The Department of Justice is creating a new litigating section within its National Security Division dedicated to cybersecurity.
“Cybersecurity is a national security matter,” Matthew G. Olsen, assistant attorney general of the Justice Department’s National Security Division, said in a Tuesday event at Stanford’s Hoover Institution announcing the new section.
The section, which will be known as NatSec Cyber, will allow the National Security Division to “increase the scale and speed” of their disruption campaigns and prosecutions of cyber threats from nation-states and state-sponsored cybercriminals, Olsen said. The section already has congressional approval.
The creation of the new section is a response to findings from a cyber review in July 2022, DOJ said in an accompanying release. That report from Deputy Attorney General Lisa O. Monaco found the department needed to have personnel in place that are well-versed in understanding the intricacies of cyber breaches and attacks.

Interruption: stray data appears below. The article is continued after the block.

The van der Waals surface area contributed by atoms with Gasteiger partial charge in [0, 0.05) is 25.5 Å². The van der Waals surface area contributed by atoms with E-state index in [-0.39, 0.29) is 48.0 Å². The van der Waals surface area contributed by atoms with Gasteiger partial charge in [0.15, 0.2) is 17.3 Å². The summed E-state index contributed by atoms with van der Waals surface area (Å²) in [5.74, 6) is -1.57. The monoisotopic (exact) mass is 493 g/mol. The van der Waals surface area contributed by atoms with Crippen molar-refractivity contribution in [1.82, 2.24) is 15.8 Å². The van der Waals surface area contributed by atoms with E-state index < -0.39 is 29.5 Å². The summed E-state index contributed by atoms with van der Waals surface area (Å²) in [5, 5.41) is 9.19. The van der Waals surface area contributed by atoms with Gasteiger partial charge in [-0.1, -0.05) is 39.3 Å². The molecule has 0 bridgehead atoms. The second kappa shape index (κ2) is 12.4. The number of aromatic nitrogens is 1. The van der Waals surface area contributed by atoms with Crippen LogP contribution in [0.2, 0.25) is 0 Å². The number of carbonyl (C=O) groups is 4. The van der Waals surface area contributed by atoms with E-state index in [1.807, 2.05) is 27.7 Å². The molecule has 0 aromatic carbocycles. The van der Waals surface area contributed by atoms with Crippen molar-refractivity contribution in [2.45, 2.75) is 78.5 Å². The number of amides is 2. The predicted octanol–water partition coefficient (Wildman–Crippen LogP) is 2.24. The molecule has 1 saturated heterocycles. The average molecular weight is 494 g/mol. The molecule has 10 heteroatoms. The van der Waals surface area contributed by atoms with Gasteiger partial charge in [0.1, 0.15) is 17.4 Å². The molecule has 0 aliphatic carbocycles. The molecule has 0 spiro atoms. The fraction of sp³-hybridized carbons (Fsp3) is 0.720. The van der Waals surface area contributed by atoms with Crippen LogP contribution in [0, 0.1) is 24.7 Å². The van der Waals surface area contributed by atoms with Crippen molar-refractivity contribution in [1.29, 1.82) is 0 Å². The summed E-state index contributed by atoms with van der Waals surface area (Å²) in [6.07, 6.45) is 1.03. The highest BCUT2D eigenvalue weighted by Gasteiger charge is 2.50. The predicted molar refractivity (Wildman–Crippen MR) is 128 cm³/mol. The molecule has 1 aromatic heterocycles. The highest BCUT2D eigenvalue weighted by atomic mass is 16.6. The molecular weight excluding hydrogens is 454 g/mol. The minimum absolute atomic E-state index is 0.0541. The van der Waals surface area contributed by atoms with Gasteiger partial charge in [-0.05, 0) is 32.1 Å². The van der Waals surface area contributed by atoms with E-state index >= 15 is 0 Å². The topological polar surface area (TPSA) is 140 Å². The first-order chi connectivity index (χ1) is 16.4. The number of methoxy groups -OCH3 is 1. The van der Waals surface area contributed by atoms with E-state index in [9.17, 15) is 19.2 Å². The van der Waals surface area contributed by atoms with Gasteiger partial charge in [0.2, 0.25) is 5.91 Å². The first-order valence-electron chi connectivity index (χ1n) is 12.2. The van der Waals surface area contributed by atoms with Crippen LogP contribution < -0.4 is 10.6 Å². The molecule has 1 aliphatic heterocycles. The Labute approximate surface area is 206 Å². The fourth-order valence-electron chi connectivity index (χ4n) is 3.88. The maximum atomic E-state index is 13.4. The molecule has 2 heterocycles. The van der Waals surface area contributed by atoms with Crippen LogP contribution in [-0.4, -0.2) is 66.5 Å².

Adding the section puts cyber work on “equal footing” with the other sections within the National Security Division, Olsen said. Leadership will be organized by geographical threat actors, which mirrors the structure of the FBI’s cyber division in an effort to aid their integration, he said.
The section will also be a resource for U.S. attorney offices around the country, Olsen said.
“Responding to highly technical cyber threats often requires significant time and resources, and that’s not always possible within the demands of these individual U.S. attorney’s offices,” he said.
Olsen said his goal for the new section is that it will “serve as something of an incubator” for cyber cases, investing time and energy early on to “ensure they’re properly handled.”